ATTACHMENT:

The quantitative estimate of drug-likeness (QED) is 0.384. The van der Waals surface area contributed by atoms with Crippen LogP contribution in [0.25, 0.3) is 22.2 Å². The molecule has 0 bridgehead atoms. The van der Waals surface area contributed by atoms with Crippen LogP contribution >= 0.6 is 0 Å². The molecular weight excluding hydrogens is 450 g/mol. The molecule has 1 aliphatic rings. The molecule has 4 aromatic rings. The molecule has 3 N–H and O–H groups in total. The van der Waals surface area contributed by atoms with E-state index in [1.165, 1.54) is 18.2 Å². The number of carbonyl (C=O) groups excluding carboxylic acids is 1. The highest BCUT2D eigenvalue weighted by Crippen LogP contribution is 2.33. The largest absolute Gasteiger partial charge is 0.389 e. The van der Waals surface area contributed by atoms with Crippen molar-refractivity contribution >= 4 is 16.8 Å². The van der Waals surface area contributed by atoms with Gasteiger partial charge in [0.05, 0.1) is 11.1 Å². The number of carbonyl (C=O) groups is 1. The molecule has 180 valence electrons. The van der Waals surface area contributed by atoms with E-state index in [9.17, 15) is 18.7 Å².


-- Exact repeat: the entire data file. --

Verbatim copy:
The quantitative estimate of drug-likeness (QED) is 0.384. The van der Waals surface area contributed by atoms with Crippen LogP contribution in [0.25, 0.3) is 22.2 Å². The molecule has 0 bridgehead atoms. The van der Waals surface area contributed by atoms with Crippen LogP contribution >= 0.6 is 0 Å². The molecular weight excluding hydrogens is 450 g/mol. The molecule has 1 aliphatic rings. The molecule has 4 aromatic rings. The molecule has 3 N–H and O–H groups in total. The van der Waals surface area contributed by atoms with E-state index in [1.165, 1.54) is 18.2 Å². The number of carbonyl (C=O) groups excluding carboxylic acids is 1. The highest BCUT2D eigenvalue weighted by Crippen LogP contribution is 2.33. The largest absolute Gasteiger partial charge is 0.389 e. The van der Waals surface area contributed by atoms with Crippen molar-refractivity contribution >= 4 is 16.8 Å². The van der Waals surface area contributed by atoms with Gasteiger partial charge in [0.05, 0.1) is 11.1 Å². The number of carbonyl (C=O) groups is 1. The molecule has 180 valence electrons. The van der Waals surface area contributed by atoms with E-state index in [9.17, 15) is 18.7 Å².